Fair Workweek

Action Items

  1. Support the passage of SB 850, which would require employers to give employees a work schedule seven days in advance, with modification pay for schedule changes after the advance notice period.

  2. Closely monitor the enforcement of recently passed AB 1003, which raises penalties for employers committing intentional wage theft. Introduce legislation to strengthen ease of reporting and enforcement if needed.

  3. Explore additional policy ideas such as the following:

    1. A law that would give workers more time to rest between shifts (it's currently 10 minutes for every 4 hours worked or "major fraction thereof").

    2. An enhanced split shift law that would require employers to provide additional pay to workers who are required to work shifts that include a gap of unpaid time on the same day, without deducting the margin above minimum wage paid for that day.

    3. A law that would give workers greater access to paid hours if certain conditions are met. According to the US Department of Labor, access to benefits is greater in industries that have higher scheduled weekly hours of work.

    4. A law that strengthens anti-retaliation protections for workers who report noncompliance with wage and labor laws.

The exploitation of workers, particularly those making subsistence wages, is a disgrace. All workers should have the assurance of not being cheated out of their pay, as well as predictable work schedules from week to week. The introduction of scheduling algorithms have sometimes made the latter issue even worse. Columbia professor Cathy O'Neil vividly describes the detrimental impact of unpredictable work schedules on low-wage workers in her book Weapons of Math Destruction:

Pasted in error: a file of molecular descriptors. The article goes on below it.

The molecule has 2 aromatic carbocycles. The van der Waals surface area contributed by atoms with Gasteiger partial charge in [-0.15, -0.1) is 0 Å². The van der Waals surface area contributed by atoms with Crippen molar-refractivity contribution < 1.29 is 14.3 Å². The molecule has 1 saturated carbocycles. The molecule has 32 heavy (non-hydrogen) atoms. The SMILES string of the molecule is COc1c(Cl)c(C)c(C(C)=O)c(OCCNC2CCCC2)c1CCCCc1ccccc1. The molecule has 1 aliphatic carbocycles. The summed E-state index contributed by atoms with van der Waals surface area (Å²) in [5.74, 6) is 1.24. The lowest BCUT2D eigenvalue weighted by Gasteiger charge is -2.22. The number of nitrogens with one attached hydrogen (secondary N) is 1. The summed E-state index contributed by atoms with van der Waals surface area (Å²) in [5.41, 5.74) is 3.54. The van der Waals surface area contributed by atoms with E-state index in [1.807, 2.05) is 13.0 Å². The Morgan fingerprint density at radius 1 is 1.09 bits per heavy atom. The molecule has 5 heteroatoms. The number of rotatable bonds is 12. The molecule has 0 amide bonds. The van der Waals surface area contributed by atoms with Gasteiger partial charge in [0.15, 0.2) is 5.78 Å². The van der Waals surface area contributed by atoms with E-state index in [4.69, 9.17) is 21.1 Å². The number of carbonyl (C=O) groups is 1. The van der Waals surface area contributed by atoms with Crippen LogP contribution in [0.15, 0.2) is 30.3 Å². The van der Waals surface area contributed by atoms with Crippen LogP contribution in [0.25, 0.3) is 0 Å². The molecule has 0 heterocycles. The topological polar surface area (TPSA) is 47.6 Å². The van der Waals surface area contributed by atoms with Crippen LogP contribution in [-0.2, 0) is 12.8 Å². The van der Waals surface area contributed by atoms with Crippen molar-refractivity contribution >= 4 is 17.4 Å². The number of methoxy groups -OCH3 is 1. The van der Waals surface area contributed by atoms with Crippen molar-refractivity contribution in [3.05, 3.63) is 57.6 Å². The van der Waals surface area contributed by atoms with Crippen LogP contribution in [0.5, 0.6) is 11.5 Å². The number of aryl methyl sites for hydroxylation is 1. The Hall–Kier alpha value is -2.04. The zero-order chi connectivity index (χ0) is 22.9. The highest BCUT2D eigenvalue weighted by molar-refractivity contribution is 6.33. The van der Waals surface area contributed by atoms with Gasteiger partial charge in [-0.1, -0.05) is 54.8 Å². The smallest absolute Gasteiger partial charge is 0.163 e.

Scheduling software also creates a poisonous feedback loop. Consider Starbucks employee Jannette Navarro. Her haphazard scheduling made it impossible for her to return to school, which dampened her employment prospects and kept her in the oversupplied pool of low-wage workers. Since the software is designed to save companies money, it often limits workers’ hours to fewer than thirty per week, so that they are not eligible for company health insurance. And with their chaotic schedules, most find it impossible to make time for a second job. It’s almost as if the software were designed expressly to punish low-wage workers and to keep them down. The software also condemns a large percentage of our children to grow up without routines. They experience their mother bleary eyed at breakfast or hurrying out the door without dinner, or arguing with her mother about who can take care of them on Sunday morning. This chaotic life affects children deeply. They’re more likely to have “inferior cognition and behavioral outcomes.”

I will pledge my full support for the passage of SB 850, which will ensure a predictable work schedule for employees. I will also closely monitor the enforcement of AB 1003, which was recently signed into law. AB 1003 raises penalties for employers committing intentional wage theft. If additional measures for ease of reporting and/or enforcement are needed, I will introduce the appropriate legislation. I will also explore the policy ideas listed above in the Action Items: more rest between shifts, enhanced split shift law, greater access to paid hours, and stronger anti-retaliation protections.